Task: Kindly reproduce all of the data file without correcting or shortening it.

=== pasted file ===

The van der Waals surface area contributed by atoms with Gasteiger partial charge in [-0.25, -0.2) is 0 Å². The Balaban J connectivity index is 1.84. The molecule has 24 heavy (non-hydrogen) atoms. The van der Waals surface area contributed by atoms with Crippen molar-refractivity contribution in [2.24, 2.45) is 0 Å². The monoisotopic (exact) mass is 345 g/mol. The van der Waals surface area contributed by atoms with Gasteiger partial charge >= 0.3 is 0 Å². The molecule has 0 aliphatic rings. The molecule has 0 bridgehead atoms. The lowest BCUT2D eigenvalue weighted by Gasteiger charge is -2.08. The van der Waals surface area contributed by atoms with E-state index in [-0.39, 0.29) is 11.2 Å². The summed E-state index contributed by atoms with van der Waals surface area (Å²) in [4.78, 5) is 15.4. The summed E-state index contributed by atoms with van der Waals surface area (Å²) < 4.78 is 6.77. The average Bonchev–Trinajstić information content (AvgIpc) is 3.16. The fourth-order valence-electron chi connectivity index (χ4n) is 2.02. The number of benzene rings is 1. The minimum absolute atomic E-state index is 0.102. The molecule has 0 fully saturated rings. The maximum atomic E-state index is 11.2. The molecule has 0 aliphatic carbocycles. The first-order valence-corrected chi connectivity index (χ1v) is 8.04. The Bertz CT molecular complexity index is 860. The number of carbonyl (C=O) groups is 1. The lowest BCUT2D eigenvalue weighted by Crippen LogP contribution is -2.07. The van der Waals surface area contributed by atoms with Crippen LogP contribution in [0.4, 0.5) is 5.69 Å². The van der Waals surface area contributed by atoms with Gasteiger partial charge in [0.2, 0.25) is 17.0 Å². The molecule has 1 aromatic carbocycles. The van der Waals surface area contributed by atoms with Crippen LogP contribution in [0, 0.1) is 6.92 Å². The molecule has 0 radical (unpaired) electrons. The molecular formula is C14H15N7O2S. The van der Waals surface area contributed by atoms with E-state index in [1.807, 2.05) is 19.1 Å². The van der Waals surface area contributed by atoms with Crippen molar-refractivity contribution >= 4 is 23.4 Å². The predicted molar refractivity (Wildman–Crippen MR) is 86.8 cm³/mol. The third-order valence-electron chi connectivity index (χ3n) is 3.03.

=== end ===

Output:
The van der Waals surface area contributed by atoms with Gasteiger partial charge in [-0.25, -0.2) is 0 Å². The Balaban J connectivity index is 1.84. The molecule has 24 heavy (non-hydrogen) atoms. The van der Waals surface area contributed by atoms with Crippen molar-refractivity contribution in [2.24, 2.45) is 0 Å². The monoisotopic (exact) mass is 345 g/mol. The van der Waals surface area contributed by atoms with Gasteiger partial charge >= 0.3 is 0 Å². The molecule has 0 aliphatic rings. The molecule has 0 bridgehead atoms. The lowest BCUT2D eigenvalue weighted by Gasteiger charge is -2.08. The van der Waals surface area contributed by atoms with E-state index in [-0.39, 0.29) is 11.2 Å². The summed E-state index contributed by atoms with van der Waals surface area (Å²) in [4.78, 5) is 15.4. The summed E-state index contributed by atoms with van der Waals surface area (Å²) < 4.78 is 6.77. The average Bonchev–Trinajstić information content (AvgIpc) is 3.16. The fourth-order valence-electron chi connectivity index (χ4n) is 2.02. The number of benzene rings is 1. The minimum absolute atomic E-state index is 0.102. The molecule has 0 fully saturated rings. The maximum atomic E-state index is 11.2. The molecule has 0 aliphatic carbocycles. The first-order valence-corrected chi connectivity index (χ1v) is 8.04. The Bertz CT molecular complexity index is 860. The number of carbonyl (C=O) groups is 1. The lowest BCUT2D eigenvalue weighted by Crippen LogP contribution is -2.07. The van der Waals surface area contributed by atoms with Crippen LogP contribution in [0.4, 0.5) is 5.69 Å². The van der Waals surface area contributed by atoms with Gasteiger partial charge in [0.2, 0.25) is 17.0 Å². The molecule has 1 aromatic carbocycles. The van der Waals surface area contributed by atoms with Crippen LogP contribution in [0, 0.1) is 6.92 Å². The molecule has 0 radical (unpaired) electrons. The molecular formula is C14H15N7O2S. The van der Waals surface area contributed by atoms with E-state index in [1.807, 2.05) is 19.1 Å². The van der Waals surface area contributed by atoms with Crippen molar-refractivity contribution >= 4 is 23.4 Å². The predicted molar refractivity (Wildman–Crippen MR) is 86.8 cm³/mol. The third-order valence-electron chi connectivity index (χ3n) is 3.03.